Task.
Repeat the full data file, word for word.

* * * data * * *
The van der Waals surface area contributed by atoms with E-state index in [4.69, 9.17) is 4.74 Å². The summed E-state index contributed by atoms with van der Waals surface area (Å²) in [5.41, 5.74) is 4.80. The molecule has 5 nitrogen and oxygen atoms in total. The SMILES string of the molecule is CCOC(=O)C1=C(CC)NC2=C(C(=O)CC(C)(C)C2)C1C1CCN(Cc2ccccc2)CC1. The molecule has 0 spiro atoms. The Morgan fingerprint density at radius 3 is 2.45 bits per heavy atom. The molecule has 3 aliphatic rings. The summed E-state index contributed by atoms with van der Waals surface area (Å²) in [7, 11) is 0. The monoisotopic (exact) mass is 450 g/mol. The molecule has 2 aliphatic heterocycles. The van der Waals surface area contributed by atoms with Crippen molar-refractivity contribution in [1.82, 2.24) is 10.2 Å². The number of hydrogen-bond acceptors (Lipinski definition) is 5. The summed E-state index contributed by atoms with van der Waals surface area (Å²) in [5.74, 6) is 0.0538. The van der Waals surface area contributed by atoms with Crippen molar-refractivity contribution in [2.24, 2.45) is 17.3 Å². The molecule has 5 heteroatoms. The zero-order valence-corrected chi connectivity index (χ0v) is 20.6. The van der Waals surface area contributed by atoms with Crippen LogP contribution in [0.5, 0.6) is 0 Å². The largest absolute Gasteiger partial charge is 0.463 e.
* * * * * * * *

The van der Waals surface area contributed by atoms with E-state index in [4.69, 9.17) is 4.74 Å². The summed E-state index contributed by atoms with van der Waals surface area (Å²) in [5.41, 5.74) is 4.80. The molecule has 5 nitrogen and oxygen atoms in total. The SMILES string of the molecule is CCOC(=O)C1=C(CC)NC2=C(C(=O)CC(C)(C)C2)C1C1CCN(Cc2ccccc2)CC1. The molecule has 0 spiro atoms. The Morgan fingerprint density at radius 3 is 2.45 bits per heavy atom. The molecule has 3 aliphatic rings. The summed E-state index contributed by atoms with van der Waals surface area (Å²) in [7, 11) is 0. The monoisotopic (exact) mass is 450 g/mol. The molecule has 2 aliphatic heterocycles. The van der Waals surface area contributed by atoms with Crippen molar-refractivity contribution in [1.82, 2.24) is 10.2 Å². The number of hydrogen-bond acceptors (Lipinski definition) is 5. The summed E-state index contributed by atoms with van der Waals surface area (Å²) in [5.74, 6) is 0.0538. The van der Waals surface area contributed by atoms with Crippen molar-refractivity contribution in [2.24, 2.45) is 17.3 Å². The molecule has 5 heteroatoms. The zero-order valence-corrected chi connectivity index (χ0v) is 20.6. The van der Waals surface area contributed by atoms with Crippen LogP contribution in [0.5, 0.6) is 0 Å². The largest absolute Gasteiger partial charge is 0.463 e.